Family woods work during the pandemic

youth planting tree

I’m a regular contributor to WOWnet, a professional forester, a mom of two boys, but not a woodland owner. However, during the COVID-19 pandemic my family adopted a local, neglected woodlot and got to pretend it was ours by working hard, creating a socially distanced community and making the world--we hope--a little better. This is my story.

We all experienced the rapid shutdown of the world-as-we-knew-it last March. My office was closed, my husband was grounded, my brother moved in with us from Europe, and my boys were sent home for school. My boys were 11 and 13. Travel soccer was cancelled, men’s tennis was canceled, the gyms closed. Like almost everyone else, we were stuck at home adjusting. Exercise and activity have always been very important to our physical, mental and social well being. As a mom, I needed something that would force my family out of the house daily to burn calories and move bodies.

Almost immediately, we started walking up the north side of the Plummer House, now a city park and important historical landmark in Rochester, MN and the former home of Dr. Plummer, one of the founding doctors of the Mayo Clinic. The Plummers owned some land along with their house. The English Tudor style house and maintained gardens are lovely. It’s common to have weddings and graduations parties at the house along with the grounds offering a delightful background for senior and wedding pictures. But the heavily wooded slopes on either side of the house have long been neglected. We walked, each day, up the north slope to the house and we sat for 5 minutes to “forest bathe” under the eastern hemlock and white pines before walking back down and starting our day. For us this created routine, got us outside and moving, and offered 5 minutes of peace and quiet. (For all you moms and wives out there: There was resistance. And on days like this week with wind chills of -20, the resistance continues, but we persevere. We’ve walked up that hill and “forest bathed” almost every work/school day since the pandemic started.)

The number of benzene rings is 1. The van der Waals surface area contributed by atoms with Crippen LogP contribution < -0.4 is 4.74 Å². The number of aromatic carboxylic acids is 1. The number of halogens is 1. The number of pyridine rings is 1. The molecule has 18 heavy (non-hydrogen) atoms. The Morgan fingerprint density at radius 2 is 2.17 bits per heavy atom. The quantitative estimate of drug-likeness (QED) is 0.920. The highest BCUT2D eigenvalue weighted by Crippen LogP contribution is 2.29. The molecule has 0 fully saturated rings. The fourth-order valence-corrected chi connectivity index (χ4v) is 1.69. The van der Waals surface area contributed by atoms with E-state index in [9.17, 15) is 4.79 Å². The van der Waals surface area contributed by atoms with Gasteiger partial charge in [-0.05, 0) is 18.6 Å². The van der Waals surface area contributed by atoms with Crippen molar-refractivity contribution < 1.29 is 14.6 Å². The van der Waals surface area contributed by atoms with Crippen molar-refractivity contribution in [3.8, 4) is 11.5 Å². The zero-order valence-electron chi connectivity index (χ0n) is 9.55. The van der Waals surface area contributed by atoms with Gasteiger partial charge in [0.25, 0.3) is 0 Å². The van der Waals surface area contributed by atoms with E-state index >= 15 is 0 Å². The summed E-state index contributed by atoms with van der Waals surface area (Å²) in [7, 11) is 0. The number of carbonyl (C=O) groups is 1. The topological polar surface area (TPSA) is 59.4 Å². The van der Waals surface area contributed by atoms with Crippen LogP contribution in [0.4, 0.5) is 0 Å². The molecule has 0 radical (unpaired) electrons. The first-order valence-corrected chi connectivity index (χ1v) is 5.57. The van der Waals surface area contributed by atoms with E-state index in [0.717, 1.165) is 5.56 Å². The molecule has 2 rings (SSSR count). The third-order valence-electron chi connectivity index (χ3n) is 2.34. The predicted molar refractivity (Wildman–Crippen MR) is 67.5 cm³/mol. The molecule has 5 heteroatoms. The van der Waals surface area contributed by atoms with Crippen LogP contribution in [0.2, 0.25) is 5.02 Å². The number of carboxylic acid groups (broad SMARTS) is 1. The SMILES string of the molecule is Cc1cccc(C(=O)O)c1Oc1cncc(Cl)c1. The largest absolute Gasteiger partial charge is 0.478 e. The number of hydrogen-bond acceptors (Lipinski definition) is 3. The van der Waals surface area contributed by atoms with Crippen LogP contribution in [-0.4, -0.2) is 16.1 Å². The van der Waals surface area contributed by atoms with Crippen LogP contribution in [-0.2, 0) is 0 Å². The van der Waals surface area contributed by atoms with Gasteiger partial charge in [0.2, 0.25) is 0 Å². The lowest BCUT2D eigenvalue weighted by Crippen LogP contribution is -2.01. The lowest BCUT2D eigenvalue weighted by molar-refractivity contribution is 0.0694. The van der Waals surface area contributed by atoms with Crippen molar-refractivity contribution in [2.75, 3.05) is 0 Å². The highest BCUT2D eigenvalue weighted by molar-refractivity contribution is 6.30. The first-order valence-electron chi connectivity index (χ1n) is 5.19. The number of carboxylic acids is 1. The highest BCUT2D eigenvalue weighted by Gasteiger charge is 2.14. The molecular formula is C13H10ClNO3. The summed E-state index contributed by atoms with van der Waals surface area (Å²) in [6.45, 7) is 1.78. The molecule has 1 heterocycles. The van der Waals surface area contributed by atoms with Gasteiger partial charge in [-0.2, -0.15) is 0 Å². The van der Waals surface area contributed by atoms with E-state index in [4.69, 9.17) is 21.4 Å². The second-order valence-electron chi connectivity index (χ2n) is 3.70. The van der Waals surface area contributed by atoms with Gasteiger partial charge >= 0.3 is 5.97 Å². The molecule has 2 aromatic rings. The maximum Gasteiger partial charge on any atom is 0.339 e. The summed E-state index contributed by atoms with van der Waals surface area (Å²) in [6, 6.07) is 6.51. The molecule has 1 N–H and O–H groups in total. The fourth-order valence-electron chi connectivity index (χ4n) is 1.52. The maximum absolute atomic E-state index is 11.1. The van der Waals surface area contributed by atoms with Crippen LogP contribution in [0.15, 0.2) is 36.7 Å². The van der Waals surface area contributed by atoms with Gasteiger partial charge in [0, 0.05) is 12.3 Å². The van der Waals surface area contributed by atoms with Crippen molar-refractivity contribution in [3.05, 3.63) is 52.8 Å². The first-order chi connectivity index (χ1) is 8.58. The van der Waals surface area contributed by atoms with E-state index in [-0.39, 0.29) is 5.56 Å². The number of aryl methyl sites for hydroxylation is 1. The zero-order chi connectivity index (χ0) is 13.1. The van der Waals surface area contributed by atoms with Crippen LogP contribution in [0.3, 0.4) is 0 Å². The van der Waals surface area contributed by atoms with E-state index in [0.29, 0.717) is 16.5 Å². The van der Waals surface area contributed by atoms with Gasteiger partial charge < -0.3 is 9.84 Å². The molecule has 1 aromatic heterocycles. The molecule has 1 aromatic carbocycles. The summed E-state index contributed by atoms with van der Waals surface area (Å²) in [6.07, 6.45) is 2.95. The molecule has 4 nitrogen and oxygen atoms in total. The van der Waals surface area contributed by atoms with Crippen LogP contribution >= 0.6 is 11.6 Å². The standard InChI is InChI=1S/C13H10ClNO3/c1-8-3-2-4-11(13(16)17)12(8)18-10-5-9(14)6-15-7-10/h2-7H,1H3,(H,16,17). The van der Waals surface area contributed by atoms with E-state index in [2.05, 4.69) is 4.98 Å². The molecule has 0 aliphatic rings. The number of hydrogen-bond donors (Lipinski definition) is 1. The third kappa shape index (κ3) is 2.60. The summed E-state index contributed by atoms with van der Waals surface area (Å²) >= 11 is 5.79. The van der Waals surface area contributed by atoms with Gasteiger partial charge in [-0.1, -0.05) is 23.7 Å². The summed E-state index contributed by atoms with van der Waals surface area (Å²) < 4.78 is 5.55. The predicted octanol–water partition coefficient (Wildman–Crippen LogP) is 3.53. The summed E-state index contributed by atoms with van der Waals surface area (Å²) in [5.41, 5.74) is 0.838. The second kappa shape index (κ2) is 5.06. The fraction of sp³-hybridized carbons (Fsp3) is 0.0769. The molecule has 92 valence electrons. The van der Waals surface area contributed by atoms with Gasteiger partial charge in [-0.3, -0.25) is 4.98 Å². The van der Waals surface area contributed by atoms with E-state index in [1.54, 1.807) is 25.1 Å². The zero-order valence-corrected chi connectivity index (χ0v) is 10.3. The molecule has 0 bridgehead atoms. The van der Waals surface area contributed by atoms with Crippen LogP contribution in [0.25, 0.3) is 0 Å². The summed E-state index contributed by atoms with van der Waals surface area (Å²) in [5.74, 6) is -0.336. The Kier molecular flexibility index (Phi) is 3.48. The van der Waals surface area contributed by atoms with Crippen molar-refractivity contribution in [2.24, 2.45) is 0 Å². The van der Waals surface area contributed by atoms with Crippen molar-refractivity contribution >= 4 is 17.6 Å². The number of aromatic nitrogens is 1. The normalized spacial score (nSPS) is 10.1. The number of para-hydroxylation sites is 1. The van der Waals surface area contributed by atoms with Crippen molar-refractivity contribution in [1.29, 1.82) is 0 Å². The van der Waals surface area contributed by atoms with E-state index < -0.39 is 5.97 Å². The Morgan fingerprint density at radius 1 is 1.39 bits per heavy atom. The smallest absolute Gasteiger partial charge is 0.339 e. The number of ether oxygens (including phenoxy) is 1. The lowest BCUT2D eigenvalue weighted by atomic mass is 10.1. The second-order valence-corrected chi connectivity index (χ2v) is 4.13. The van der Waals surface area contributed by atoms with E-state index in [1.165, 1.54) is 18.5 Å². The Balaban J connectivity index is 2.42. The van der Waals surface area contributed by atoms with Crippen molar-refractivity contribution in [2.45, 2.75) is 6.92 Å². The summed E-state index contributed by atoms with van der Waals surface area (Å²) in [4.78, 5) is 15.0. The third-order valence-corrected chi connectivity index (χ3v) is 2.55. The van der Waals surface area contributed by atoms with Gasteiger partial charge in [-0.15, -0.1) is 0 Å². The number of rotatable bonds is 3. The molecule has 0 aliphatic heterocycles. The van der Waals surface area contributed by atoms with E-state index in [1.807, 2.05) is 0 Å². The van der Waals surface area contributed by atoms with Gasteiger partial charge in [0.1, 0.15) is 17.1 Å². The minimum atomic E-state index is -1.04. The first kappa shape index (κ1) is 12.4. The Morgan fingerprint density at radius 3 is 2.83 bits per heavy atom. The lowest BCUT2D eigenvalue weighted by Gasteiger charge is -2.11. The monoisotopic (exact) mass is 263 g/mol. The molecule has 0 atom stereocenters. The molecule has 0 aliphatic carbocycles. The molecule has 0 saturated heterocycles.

That walk grounds me, and although they’ll never admit it, I think my family has grown fond of it too. It also enabled us to really observe the woods and nature. First we noticed garlic mustard, then Dame’s rocket, then Norway maple on the north side. I’d long cringed at the buckthorn and honeysuckle dominating the understory on the south side but never had the time, energy, or will to tackle it. Working to remove those invasive species became a key source of physical activity for me and my boys. We even drafted a few volunteers. We spent many, many hours sweating and occasionally bleeding and crying, on the south hill this summer. We cut lots of buckthorn and honeysuckle, we discovered way too many Japanese tree lilacs and the first escaped border privet in the state. We learned to ID native wildlife flowers and looked for interesting wildlife. One safety-conscious son didn’t think soccer was appropriate because of COVID, so I paid him to help while his brother played fall high school soccer. I’m not positive everyone will remember the summer of 2020 as happy, but I do know my boys will remember working hard in the woods. 

This work isn’t done, but I’m very, very grateful we started (we plan to continue once things start leafing out). I created this story map about our story. I hope you enjoy it: